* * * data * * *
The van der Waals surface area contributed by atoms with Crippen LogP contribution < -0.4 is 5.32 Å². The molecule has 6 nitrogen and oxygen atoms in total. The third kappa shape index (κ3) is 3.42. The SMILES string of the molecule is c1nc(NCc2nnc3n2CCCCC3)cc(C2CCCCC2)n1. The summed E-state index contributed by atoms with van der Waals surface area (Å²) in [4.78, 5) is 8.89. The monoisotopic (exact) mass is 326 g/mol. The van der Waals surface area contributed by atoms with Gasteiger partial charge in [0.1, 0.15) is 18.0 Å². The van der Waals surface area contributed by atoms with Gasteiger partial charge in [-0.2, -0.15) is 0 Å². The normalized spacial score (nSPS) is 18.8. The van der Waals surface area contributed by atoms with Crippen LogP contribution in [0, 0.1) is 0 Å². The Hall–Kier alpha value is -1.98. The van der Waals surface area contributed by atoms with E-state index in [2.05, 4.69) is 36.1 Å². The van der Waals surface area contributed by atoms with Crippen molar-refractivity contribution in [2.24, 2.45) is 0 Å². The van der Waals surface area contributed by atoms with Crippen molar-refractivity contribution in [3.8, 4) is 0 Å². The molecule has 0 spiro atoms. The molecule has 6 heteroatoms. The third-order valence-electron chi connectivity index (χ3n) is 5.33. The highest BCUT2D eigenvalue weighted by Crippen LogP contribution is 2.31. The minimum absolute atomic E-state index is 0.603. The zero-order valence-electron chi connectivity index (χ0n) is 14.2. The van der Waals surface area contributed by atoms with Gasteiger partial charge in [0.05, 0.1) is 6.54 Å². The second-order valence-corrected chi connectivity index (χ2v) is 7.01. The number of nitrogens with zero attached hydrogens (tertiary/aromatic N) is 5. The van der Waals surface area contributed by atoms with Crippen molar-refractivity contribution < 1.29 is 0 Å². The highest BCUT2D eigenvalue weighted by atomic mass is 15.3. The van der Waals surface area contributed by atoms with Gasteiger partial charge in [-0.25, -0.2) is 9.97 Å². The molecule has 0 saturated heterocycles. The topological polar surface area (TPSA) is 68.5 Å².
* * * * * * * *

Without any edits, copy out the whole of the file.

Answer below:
The van der Waals surface area contributed by atoms with Crippen LogP contribution < -0.4 is 5.32 Å². The molecule has 6 nitrogen and oxygen atoms in total. The third kappa shape index (κ3) is 3.42. The SMILES string of the molecule is c1nc(NCc2nnc3n2CCCCC3)cc(C2CCCCC2)n1. The summed E-state index contributed by atoms with van der Waals surface area (Å²) in [4.78, 5) is 8.89. The monoisotopic (exact) mass is 326 g/mol. The van der Waals surface area contributed by atoms with Gasteiger partial charge in [0.1, 0.15) is 18.0 Å². The van der Waals surface area contributed by atoms with Gasteiger partial charge in [-0.2, -0.15) is 0 Å². The normalized spacial score (nSPS) is 18.8. The van der Waals surface area contributed by atoms with Crippen LogP contribution in [0, 0.1) is 0 Å². The Hall–Kier alpha value is -1.98. The van der Waals surface area contributed by atoms with E-state index in [2.05, 4.69) is 36.1 Å². The van der Waals surface area contributed by atoms with Crippen molar-refractivity contribution in [2.24, 2.45) is 0 Å². The van der Waals surface area contributed by atoms with Crippen molar-refractivity contribution in [3.8, 4) is 0 Å². The molecule has 0 spiro atoms. The molecule has 6 heteroatoms. The third-order valence-electron chi connectivity index (χ3n) is 5.33. The highest BCUT2D eigenvalue weighted by Crippen LogP contribution is 2.31. The minimum absolute atomic E-state index is 0.603. The zero-order valence-electron chi connectivity index (χ0n) is 14.2. The van der Waals surface area contributed by atoms with Gasteiger partial charge in [0.05, 0.1) is 6.54 Å². The second-order valence-corrected chi connectivity index (χ2v) is 7.01. The number of nitrogens with zero attached hydrogens (tertiary/aromatic N) is 5. The van der Waals surface area contributed by atoms with Crippen molar-refractivity contribution < 1.29 is 0 Å². The highest BCUT2D eigenvalue weighted by atomic mass is 15.3. The van der Waals surface area contributed by atoms with Gasteiger partial charge in [-0.25, -0.2) is 9.97 Å². The molecule has 0 saturated heterocycles. The topological polar surface area (TPSA) is 68.5 Å².